Piezoelectric materials have some other fundamental factors, such as dielectric loss, dielectric constant and mechanical quality factor, serving for evaluation thereof. As for piezoelectric materials for transducers, the dielectric loss is desired to be small, the desirable value of the dielectric constant is large or small depending on electric loads, and the mechanical quality factor is not so much important.

'Ihe above matters are described in detail in, for example, D. Berlincourt et al., Transducer Properties of Lead Titanate Zirconate Ceramics, IRE Transactions on Ultrasonic Engineering, February 1960, pp. 1-6 and R. C. V. Macario, Design Data for Band-Pass Ladder Filters Employing Ceramic Resonators, Electronic Engineering, Vol. 33, No. 3 (1961), pp. 171-177.

It has been often true, however, that conventional piezoelectric ceramics, for example, barium titanate (BaTiO3) and lead titanate zirconate [Pb(Ti-Zr)O3] have the small electromechanical coupling factor and are unt for the practical use. Improvement of this factor has been made only by way of incorporating various additional constituents into the ceramics.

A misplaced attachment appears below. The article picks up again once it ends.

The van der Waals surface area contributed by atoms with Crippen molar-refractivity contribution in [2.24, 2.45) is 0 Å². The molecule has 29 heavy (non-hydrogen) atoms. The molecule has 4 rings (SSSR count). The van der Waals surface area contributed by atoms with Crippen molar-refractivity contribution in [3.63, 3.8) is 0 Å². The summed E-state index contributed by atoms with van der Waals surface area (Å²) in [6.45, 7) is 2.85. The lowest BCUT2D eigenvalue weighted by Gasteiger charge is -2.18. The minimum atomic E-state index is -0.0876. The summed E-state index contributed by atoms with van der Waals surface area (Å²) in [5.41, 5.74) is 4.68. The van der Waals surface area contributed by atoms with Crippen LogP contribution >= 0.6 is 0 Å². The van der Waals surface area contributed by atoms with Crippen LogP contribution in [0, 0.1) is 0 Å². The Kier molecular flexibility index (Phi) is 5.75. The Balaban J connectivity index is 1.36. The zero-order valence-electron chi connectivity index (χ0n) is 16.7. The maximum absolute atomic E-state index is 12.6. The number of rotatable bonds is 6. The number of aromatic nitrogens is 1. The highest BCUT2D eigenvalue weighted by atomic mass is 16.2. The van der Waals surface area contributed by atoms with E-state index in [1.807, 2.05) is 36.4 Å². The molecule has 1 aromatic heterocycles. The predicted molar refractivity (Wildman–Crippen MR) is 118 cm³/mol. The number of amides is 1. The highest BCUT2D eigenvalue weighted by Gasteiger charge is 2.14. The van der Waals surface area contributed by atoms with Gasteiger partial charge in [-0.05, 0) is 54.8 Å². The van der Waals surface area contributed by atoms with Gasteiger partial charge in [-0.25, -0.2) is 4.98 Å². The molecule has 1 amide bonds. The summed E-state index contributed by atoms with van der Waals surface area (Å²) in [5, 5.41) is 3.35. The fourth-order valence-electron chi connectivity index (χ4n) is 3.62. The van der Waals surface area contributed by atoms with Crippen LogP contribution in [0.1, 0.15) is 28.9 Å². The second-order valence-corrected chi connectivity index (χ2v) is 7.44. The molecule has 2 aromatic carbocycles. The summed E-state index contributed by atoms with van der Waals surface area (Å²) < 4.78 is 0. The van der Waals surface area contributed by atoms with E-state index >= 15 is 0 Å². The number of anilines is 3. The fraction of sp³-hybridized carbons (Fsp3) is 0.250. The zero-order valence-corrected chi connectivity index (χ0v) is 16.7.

The object of this invention is to provide a novel piezoelectric ceramic having the large electromechanical coupling factor.

3,595,795 Patented .July 27, 197i The other object of this invention is to provide a novel piezoelectric ceramic suited for use in particular elds such as manufacture of transducers for transmitting and receiving ultrasonic waves.

This invention is based on the new discovery that the ceramic composition consisting essentially of a solid solulOD. Of Pb(Ll1A/4Z3/4)Oa-PbTiOg-PbZrO3 ternary SYS' tern, where Z represents one element selected from Nb, Ta and Sb, shows the excellent piezoelectric activity and hence has the practical utility.

This ceramic composition contains lead (Pb) as a divalent metallic element and also titanium (Ti) and zirconium (Zr) as tetravalent metallic elements. Moreover, the element lithium (Li) and one element selected from niobium (Nb), tantalum (Ta) and antimony (Sb) are contained in such a proportion that they may be, as a Whole, substantially equivalent to a tetravalent metallic element.